It took 455 years to pry the papacy out of Italian hands. Now, after 26 years of a pope from Eastern Europe, the church that is withering in Europe is flourishing in the Southern Hemisphere. There materialism and consumerism are less powerful -- but people passionately desire the affluence that makes materialism and consumerism possible.
Europe itself is withering. The day of John Paul II's funeral, the European Union's statistics agency reported that the decline of birthrates means that within five years deaths will exceed births in the EU. By 2013, Italy's population will begin to decline; the next year, Germany's will begin to decline. After 2010, Europe's population growth will be entirely from immigration. By 2025, not even immigration will prevent declining fertility from accelerating what one historian calls the largest ``sustained reduction in European population since the Black Death of the 14th century.''
In his new book ``The Cube and the Cathedral: Europe, America, and Politics Without God,'' George Weigel, biographer of John Paul II, argues that Europe's ``demographic suicide'' will cause its welfare states to buckle and is creating a ``vacuum into which Islamic immigrants are flowing.'' Since 1970, the 20 million legal Islamic immigrants equal the combined populations of Ireland, Denmark and Belgium.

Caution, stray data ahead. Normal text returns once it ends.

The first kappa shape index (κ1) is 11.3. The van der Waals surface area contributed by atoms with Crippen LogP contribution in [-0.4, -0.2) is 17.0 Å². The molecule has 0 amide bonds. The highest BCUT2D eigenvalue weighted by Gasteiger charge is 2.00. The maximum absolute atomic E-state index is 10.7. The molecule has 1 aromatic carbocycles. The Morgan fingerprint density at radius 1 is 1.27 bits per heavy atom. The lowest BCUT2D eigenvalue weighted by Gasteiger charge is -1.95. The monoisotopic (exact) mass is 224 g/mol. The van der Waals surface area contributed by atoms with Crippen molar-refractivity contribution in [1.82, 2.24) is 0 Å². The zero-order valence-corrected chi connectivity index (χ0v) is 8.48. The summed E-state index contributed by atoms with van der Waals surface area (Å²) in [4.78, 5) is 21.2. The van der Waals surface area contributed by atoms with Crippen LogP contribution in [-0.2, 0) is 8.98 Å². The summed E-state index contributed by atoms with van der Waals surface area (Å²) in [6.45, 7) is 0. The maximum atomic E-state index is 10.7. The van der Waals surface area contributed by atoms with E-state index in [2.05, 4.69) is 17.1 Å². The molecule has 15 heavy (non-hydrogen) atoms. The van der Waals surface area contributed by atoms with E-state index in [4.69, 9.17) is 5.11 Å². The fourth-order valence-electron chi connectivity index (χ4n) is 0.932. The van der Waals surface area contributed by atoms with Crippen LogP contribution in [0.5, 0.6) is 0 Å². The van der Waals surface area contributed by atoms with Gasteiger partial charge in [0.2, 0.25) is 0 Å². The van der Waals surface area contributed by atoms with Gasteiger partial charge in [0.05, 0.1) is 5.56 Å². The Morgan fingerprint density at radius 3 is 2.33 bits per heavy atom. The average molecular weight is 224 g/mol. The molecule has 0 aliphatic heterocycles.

``What," Weigel asks, ``is happening when an entire continent, wealthier and healthier than ever before, declines to create the human future in the most elemental sense, by creating a next generation?" His diagnosis is that Europe's deepening anemia is a consequence of living on what he considers the thin gruel of secular humanism that excludes transcendent reference points for cultural and political life. Such reference points are, he thinks, prerequisites for freedom understood as ``the capacity to choose wisely and act well as a matter of habit."
Perhaps. But Weigel also argues that Europe's crisis of civilizational morale was catalyzed by World War I. So Europe's retreat from religion might reflect a reasonable weariness and wariness born of four centuries of religious wars and convulsions wrought by the political religions of fascism and communism.
Weigel doubts that it is possible to ``sustain a democratic political community absent the transcendent moral reference points for ordering public life that Christianity offers the political community." Absent a reconversion of the continent, Europeans, who -- like many Americans -- find the injection of transcendence into politics frightening, are going to find out whether Weigel is right.
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